The glaucoma-specific blindness prevalence in Nigeria (0.7 %, 95 % CI 0.6–0.9 %) among those aged ≥40 years is one of the highest ever reported. This study determined the risk factors for open-angle glaucoma (OAG) in adults examined in the Nigeria National Blindness and Visual Impairment Survey.
A nationally representative sample of 13,591 people aged ≥40 years in 305 clusters in Nigeria were examined (response rate 90.4 %) between January 2005 to June 2007. Everyone had logMAR visual acuity measurement, Frequency Doubling Technology (FDT) visual field testing, autorefraction, A-scan biometry and optic disc assessment. Full ocular examination (n = 6397), included Goldmann applanation tonometry. Values for defining glaucoma using International Society of Geographical and Epidemiological Ophthalmology criteria were derived from the study population. Disc images were graded by Moorfields Eye Hospital Reading Centre. Socio-demographic factors (age, gender, ethnicity, literacy and place of residence), ocular parameters (intraocular pressure [IOP], axial length and mean ocular perfusion pressure [MOPP]) and systemic parameters (blood pressure, blood glucose and body mass index [BMI]) were assessed for association with OAG.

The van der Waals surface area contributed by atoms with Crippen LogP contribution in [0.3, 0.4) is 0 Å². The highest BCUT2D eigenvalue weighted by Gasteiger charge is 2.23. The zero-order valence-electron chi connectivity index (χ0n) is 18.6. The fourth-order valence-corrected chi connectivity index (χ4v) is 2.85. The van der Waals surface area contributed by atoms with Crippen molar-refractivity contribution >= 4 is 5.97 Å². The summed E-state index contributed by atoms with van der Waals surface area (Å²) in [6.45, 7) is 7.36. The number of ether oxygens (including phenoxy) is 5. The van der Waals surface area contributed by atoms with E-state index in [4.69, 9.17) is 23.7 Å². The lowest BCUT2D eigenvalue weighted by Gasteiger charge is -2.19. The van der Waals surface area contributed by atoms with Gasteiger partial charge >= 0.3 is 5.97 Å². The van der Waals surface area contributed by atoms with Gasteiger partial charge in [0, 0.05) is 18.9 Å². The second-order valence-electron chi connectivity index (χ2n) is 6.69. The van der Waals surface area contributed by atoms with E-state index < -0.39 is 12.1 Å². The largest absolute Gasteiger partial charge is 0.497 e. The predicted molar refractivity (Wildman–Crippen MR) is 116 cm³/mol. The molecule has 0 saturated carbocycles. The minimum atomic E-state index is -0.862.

Thirteen thousand eighty-one (96 %) of 13,591 participants had vertical cup:disc ratio measured in at least one eye. 682 eyes of 462 participants were classified as OAG, with 12,738 controls. In univariate analyses the following were associated with OAG: increasing age, male gender, Igbo and Yoruba ethnic groups, illiteracy, longer axial length, higher IOP, lower MOPP, greater severity of hypertension and low BMI (underweight). In multivariate analysis, increasing age (odds ratio [OR] 1.04, 95 % CI 1.03–1.05), higher IOP (OR 1.22, 95 % CI 1.18–1.25) and Igbo ethnicity (OR 1.73, 95 % CI 1.18–2.56) were independent risk factors for OAG.
Case detection strategies for OAG should be improved for those aged ≥40 years and for ethnic groups most at risk as a public health intervention.
Open-angle glaucoma; Risk factors; Ethnicity; Nigeria
Blindness from glaucoma is associated with socio-economic deprivation, presumed to reflect poor access to care and poor adherence to treatment.
To determine why people with glaucoma are presenting late for treatment and to understand access to glaucoma care. Additionally, we sought to identify what patients and the community know, do and think about the condition and why the poor are the most affected with glaucoma blindness.
Study participants were from four communities and two hospitals in Abuja-FCT and Kaduna State, Nigeria. A total of 120 participants were involved, including 8 focus group discussions, 7 in-depth interviews with blind/visually impaired glaucoma patients, 5 rapid direct observation visits with these patients and 13 exit interviews of glaucoma patients in the hospital. The data were analysed using content analysis, interpreting participant experiences in terms of three key steps conceptualised as important in the care pathway: what it takes to know glaucoma, to reach a diagnosis and to access continued care.